Education Around 1800, Between Accomplishment And Expenditure

In 1803, Maria Barbatescu entrusts her son to the care of ceaush (bailiff) Mihalache Barbatescu and that of stolnic (High Steward) Ghitza Palada. The will, written in the spring of that year, stipulates that the two should supervise the "accomplishment" of the child and the administration of the estate, as well as the tools and the Gypsy slaves thereof, until the former's marriage and only then were they to "hand them over to our son to have them in full possession." As the two trustees, the uncles of the child, are held accountable to His Holiness the Metropolitan Bishop, under whose patronage the entire process is placed, they scrupulously write down, every year, all the revenues and expenditure of their nephew's estate, a rare and fortunate testimony as to how a household was administered at that time. Between 1803 and 1809, young Mihalache's education follows a long way and is achieved with the help of various tutors, depending on the preferences of his guardians. We don't know exactly what the young man learned, but the detailed account kept by his uncles helps us guess what that education might have consisted in and gives us a clear image of the expenditure required by training and particularly raising a child. The "accomplishment" begins in May 1803 on the estate of Barbatesti, in the house of the young pupil that stood by the mansion of his paternal uncle, ceaush Mihalache Barbatescu. His tutor Stan is not an exigent man, but neither is he a very learned man, so that he gets a thaler a month to "teach" the child reading and writing. He doesn't write too much, anyway, since only once a year do they buy paper and ink, to the value of 4 pence. The clothes and food for the child are much more expensive. Depending on the season, he is bought leather shoes or boots, raw silk shirts and a surplice, scarves and long, loose Turkish trousers, a high cylindrical fur hat or a fez. As a boyar's son, Mihalache is attended by many servants; for instance, Pauna the Gypsy washes him and helps him get dressed. Being a slave, Pauna gets no wages, but she is bought a dress and a pelisse, the latter getting a fur lining when the cold season starts in autumn. Then money is spent for "shaving, soap and the washing of clothes" which amounts to no less than 56 thalers and 10 pence in eight months. On November 23rd 1803, the uncle decides that Stan the tutor has almost nothing else to teach his pupil and negotiates with another tutor, Negoitza of Targovishte, to take over the education of his nephew. New expenses are required: 2 thalers for the tutor per month (we can then infer that the child's staying in a town makes his education more expensive), 4 pence for the paper, 3 thalers and 10 pence for "a pair of inkwells" and, to make sure that the youngster is safe, his uncles place him in the house of his tutor as a tenant, the rent they pay being 12 thalers and 20 pence per year. Much bigger are the other sums that are spent for the servants, as Iena the Gypsy needs a skirt and boots, Manolache, the footman, charges 4 thalers per months for his services, the boots have to be "mended," the leather shoes are torn and a new pair must be bought, the overcoat is worn out here and there and must be replaced, the shaving and the soap constantly add to the expenses, money must be paid every day. Now comes the third stage: in May 1805, the child's maternal uncle, Ghitza Palada, agrees to his nephew's coming to Bucharest to study. Leaving for the capital is in itself an adventure, an unavowed competition starts between the two tutors, barely dissimulated by their mutual, cold and generous politeness. Thus, ceaush Mihalache Barbatescu carefully prepares his nephew for the trip and spares no financial effort to show his interest in the child's welfare; after all, the money was not his own, it actually belonged to the estate of the child, who was still under age. No less than 549 thalers and 36 pence is "the amount of the expenses I had with my nephew Mihalache in the month of May, the year of our Lord 1805, when I took him to His Lordship, High Steward Palada, in Bucharest." Every penny is mentioned in the account: the clothes chest, the slippers and the cloak, the trip to Bucharest, the "money for renting the horse when I took Mihalache to Bucharest," "the expenses I had on my way to Bucharest," the scarves and the pelisse for Pauna the Gypsy, the wages of "the footman that attends Mihalache." Here he is in Bucharest, where the education he gets is much superior: the amount of paper that is needed is bigger (14 pence for a paper pad), the books, too, are more diverse, beside the old prayer book he gets a new book of hymns in Greek, his tutors are now specialized, they teach him different subjects: a Greek tutor from Saint Parascheva Church (his wages amount to 50 thalers per year), tutor Costandin (2 thalers per month), then tutor Dumitru from the Metropolitan Church (5 thalers per month). From a distance, ceaush Mihalache continues to keep an eye on the child and look after him, spending 215 thalers and 31 pence for his Easter clothes, of which only the English cloth for the large Turkish overcoat costs 56 thalers, sending him twice two barrels of grapes, and taking care of Pauna, Stana, Manolache, the youngster's servants. Dissatisfied with the fact that Ghitza Palada fails to fulfill his responsibilities of an uncle and a guardian, the ceaush takes him back from Bucharest and sends him to Targovishte again, to the house of his old tutor Negoitza, "in July, the year of our Lord 1808," with "a new prayer book of the richly decorated ones," bought "for 8 thalers and 30 pence from the honorable Gheorghe Prahoveanu of Targovishte." In order to avoid any other complication, the wife of tutor Negoitza, who looks after the child and washes his clothes," is hired to do this job for 30 pence a month. Again, new expenses are added on clothing and shaving, on food and on washing the clothes. Everything ends in August 1809 when Mihalache marries the daughter of His Lordship Steward Manolache Topliceanu, becomes the master of his fortune, capable of taking care of himself, and therefore gives up studying. Around 1800, as nowadays, the education of a young man is very expensive and the money goes not so much on tuition – paying the teachers and getting the materials necessary for studying – but on adjacent, daily expenditure: rent, clothing, food, servants; a real burden on the fortune of the parents, in this case of the guardians, which costs much more than the education itself. Dilema veche, 11-17 august 2006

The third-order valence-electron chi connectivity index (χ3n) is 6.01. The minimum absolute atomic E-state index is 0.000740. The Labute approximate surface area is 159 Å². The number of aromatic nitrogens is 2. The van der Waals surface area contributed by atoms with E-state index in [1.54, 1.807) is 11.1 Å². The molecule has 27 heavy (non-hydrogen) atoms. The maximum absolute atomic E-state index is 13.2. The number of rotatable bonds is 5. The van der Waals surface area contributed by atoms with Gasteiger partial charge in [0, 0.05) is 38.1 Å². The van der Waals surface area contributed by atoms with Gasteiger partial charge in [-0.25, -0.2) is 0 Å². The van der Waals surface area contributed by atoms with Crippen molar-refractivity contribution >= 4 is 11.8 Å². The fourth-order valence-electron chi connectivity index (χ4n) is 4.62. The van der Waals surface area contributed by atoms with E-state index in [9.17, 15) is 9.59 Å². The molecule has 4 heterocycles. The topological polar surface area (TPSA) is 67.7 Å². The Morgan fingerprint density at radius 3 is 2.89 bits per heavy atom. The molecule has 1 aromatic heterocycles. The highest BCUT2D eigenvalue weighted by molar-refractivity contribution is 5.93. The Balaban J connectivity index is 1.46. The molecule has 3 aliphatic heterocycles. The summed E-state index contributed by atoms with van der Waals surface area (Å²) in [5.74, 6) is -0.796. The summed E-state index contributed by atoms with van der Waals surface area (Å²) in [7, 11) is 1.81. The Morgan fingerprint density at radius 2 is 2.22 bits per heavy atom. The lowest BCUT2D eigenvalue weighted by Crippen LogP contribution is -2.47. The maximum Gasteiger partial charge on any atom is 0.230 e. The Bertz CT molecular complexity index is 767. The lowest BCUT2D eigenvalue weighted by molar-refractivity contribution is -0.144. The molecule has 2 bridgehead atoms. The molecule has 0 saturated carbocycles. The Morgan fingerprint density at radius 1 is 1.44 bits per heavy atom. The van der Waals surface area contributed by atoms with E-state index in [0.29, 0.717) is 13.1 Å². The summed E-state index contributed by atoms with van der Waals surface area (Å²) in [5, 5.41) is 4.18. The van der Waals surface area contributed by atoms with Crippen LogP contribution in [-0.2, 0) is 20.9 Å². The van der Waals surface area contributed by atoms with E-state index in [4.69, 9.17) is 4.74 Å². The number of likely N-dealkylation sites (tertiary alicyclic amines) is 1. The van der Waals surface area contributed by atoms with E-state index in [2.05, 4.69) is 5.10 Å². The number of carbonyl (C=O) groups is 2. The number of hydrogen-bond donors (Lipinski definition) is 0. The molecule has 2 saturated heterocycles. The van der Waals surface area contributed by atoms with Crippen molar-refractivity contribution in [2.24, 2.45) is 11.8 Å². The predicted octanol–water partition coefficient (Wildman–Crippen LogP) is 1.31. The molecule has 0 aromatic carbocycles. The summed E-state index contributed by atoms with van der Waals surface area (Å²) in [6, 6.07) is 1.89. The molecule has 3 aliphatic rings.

by Constanţa Vintilă-Ghiţulescu (b. 1969)